How are drugs designed and developed?

| March 13, 2018

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What is a drug?
• Drugs are chemical or biological substances that have some kind of physiological? or biochemical? effect on our bodies.
• They may be single compounds or a mixture of different compounds.
• Their effects are intended to be beneficial but can cause harmful side effects in some people.

Spotlight

Neumentum, Inc.

Neumentum is developing and plans to commercialize products that have the potential to effectively treat pain, without the risks of abuse, misuse and diversion seen with opioid analgesics. Neumentum’s lead product candidate, NTM-001 (novel, alcohol-free formulation of ketorolac in a pre-mixed bag for continuous IV infusion), has the potential to treat moderately severe acute pain that requires analgesia at the opioid level for up to 24 hours, usually in a postoperative setting, and to reduce the need for opioids.

OTHER ARTICLES

Comparing HydroxyChloroquine Trials

Article | April 1, 2020

One minor side effect of the pandemic is that perhaps more people will learn about what drug research and clinical trials can really be like. Today’s example: we have a clinical trial of hydroxychloroquine from Wuhan that has just published on a preprint server. What’s good is that this one is blinded, randomized, and controlled (like the earlier hydroxychloroquine which one I blogged about here from Zhejiang University, so we can actually talk about it rather than just spend all our time wondering what the heck is going on.

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5 Pharma Trends and Their Impact on Packaging

Article | April 1, 2020

The pharmaceutical industry is changing at an unprecedented pace. New biological treatments for cancer, and a dramatic rise of widespread diseases such as diabetes, call for new processing and packaging solutions to fulfill the different needs all over the world. Keep your eye on these five main packaging trends for 2020 for the global pharmaceutical market.

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What do you have to lose taking hydroxychloroquine for coronavirus? Potentially your life

Article | April 1, 2020

The president and some of his close advisors — desperate for a COVID-19 cure — are asking “What do you have to lose?” by taking hydroxychloroquine (HCQ), a strong medication never adequately tested for efficacy or safety in COVID-19 patients. The correct answer to the president’s question, which he doesn’t seem to want to hear, is that we have our lives to lose. The president acknowledges “I’m not a doctor” but this raises the question “What do doctors know about the drug recommended by the president? Most doctors are aware that HCQ can be effective for patients with malaria, arthritis or lupus. If they were to follow the president’s suggestion and prescribe it for COVID-19 patients, they would also like to know that it will benefit some of those patients, at least.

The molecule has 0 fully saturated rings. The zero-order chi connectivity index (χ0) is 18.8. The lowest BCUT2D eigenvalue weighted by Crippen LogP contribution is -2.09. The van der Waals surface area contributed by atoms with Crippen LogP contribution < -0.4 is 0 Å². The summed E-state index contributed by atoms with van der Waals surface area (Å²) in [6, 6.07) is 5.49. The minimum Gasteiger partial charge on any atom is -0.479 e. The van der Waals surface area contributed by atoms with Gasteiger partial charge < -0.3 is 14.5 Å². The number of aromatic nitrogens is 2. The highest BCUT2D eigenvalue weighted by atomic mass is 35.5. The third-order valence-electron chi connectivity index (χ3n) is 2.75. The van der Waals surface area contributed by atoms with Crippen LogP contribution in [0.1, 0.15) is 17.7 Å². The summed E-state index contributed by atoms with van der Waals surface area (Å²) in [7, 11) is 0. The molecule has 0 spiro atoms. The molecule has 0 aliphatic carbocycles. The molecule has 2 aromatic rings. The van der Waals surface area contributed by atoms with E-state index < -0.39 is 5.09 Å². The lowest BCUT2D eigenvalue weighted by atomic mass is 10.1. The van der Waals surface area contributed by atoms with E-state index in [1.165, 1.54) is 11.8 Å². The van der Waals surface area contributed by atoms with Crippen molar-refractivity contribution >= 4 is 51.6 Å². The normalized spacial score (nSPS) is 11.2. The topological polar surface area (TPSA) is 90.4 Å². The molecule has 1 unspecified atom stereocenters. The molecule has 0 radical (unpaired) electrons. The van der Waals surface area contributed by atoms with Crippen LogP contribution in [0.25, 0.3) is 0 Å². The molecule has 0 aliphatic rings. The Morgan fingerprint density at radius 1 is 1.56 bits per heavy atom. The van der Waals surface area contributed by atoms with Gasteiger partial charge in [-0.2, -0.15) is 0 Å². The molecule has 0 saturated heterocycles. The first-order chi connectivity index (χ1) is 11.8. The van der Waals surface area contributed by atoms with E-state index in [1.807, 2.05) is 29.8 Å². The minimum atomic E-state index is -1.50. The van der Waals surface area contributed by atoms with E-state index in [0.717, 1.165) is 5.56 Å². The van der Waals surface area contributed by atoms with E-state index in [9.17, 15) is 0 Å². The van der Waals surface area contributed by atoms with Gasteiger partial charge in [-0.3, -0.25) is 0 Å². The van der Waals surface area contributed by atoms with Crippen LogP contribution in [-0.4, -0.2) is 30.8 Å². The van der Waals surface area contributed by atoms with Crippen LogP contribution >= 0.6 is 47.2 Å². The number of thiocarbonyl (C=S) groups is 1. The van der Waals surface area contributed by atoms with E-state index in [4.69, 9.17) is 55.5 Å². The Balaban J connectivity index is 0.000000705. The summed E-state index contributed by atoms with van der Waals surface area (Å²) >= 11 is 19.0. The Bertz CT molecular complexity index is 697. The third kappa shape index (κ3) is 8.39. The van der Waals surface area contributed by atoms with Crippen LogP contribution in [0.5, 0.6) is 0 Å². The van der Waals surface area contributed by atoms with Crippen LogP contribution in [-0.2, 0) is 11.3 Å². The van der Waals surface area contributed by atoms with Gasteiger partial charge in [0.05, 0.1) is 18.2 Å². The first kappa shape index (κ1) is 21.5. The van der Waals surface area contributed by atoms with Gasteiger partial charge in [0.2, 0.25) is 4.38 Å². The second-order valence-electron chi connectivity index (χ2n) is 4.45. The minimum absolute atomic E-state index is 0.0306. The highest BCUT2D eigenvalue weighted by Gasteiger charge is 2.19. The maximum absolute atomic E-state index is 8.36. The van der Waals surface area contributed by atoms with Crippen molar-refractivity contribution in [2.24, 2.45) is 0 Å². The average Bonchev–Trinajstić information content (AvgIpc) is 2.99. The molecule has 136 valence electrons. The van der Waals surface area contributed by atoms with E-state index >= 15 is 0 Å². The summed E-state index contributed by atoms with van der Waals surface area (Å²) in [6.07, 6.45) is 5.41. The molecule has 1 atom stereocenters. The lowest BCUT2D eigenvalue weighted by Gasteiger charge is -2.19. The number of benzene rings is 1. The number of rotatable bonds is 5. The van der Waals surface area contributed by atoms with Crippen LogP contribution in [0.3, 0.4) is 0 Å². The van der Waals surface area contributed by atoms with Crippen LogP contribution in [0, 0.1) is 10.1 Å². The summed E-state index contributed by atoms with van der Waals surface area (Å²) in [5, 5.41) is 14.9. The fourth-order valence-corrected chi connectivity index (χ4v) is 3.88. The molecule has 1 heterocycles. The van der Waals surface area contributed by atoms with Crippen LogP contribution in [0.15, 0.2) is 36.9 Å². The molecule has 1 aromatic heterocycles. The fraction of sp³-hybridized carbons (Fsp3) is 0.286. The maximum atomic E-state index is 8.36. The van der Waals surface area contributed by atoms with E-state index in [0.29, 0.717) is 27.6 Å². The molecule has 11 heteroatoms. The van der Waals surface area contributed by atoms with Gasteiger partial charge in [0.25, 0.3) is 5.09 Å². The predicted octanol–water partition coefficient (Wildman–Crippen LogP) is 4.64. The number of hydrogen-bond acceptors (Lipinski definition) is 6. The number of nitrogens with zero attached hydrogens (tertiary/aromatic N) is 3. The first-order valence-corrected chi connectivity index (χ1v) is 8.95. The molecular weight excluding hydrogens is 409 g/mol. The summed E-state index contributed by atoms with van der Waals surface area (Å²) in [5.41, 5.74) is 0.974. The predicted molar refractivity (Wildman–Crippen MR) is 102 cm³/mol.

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Coronavirus Pandemic Brings Hundreds Of U.S. Clinical Trials To A Halt

Article | April 1, 2020

Rene Roach fired off a quick email in late March for an update on a colorectal cancer clinical trial for which she hoped to qualify. Worried about the coronavirus, she asked, almost as an afterthought, whether the study had been put on hold because of the pandemic.The answer crushed her: It had been. "That's when COVID-19 shut down everything," says Roach, 50, of Germantown, Md. Roach assumed that there would be workarounds for patients like her, who have stage IV cancer. These patients often depend on clinical trials as their best chance to knock cancer out when other therapies have failed. For now, she's being treated with traditional chemotherapy, but she was counting on the drug cocktail from the clinical trial. She figures if chemo was going to rid her body of cancer for good, it would have done so already.

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Spotlight

Neumentum, Inc.

Neumentum is developing and plans to commercialize products that have the potential to effectively treat pain, without the risks of abuse, misuse and diversion seen with opioid analgesics. Neumentum’s lead product candidate, NTM-001 (novel, alcohol-free formulation of ketorolac in a pre-mixed bag for continuous IV infusion), has the potential to treat moderately severe acute pain that requires analgesia at the opioid level for up to 24 hours, usually in a postoperative setting, and to reduce the need for opioids.

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